Written by Emily
In a new Jordan Times article, Hani Hazaimeh reports again that
According to DHAA officials, the complaints included ill-treatment by employers and being overworked, said Faouri, who believes the workers’ reasons for wanting to leave their posts were homesickness and cultural differences between Jordan and the Philippines.
The Jordan Times still fails to mention the real allegations, which include serious abuses such as non-payment of wages, physical abuse and rape.
The article is unclear as to whether the hundreds of women who sought refuge at their embassy were forced to pay a fine for terminating their contracts:
On December 9, the Philippine embassy approached the ministry seeking its assistance to waive fines for around 100 domestic helpers for violating residency regulations in order to be sent home at the expense of the embassy, said Habashneh.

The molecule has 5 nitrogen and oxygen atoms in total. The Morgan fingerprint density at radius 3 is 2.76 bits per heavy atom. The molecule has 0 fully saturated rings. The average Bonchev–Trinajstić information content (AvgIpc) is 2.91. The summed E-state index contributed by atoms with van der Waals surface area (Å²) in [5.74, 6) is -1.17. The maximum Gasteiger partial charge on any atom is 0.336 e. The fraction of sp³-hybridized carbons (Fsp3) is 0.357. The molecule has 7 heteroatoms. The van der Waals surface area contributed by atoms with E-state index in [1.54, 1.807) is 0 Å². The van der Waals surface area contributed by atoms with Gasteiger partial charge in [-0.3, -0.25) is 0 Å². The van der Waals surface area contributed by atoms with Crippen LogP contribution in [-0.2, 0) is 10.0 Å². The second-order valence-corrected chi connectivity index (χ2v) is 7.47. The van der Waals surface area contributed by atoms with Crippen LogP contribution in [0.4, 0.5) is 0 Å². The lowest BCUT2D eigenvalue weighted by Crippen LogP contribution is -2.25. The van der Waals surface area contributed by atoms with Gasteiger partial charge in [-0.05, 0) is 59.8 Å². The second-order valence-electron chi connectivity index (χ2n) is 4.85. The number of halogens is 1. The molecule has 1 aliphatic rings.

“The ministry did not accept the embassy’s proposal because it would harm the interests of local domestic helper recruitment agencies with which these workers are bound by a two-year contract,” he added.
The Jordan Times appears to be laying the blame for the situation squarely upon the Filipina workers themselves for not being well-adjusted enough:
The ministry pointed out the necessity to hold orientation and awareness programmes on Jordanian culture to the Filipino workers before they are brought into the Kingdom, Habashneh added.
What about orientations for the families bringing a foreign person to work in their homes? What about putting sexual assault response services into place for women who speak Tagalog and other languages? What about the police and the Labor Ministry taking some of these allegations seriously?
Come on, Hazaimeh, Jordan Times, you’re better than this!!!!!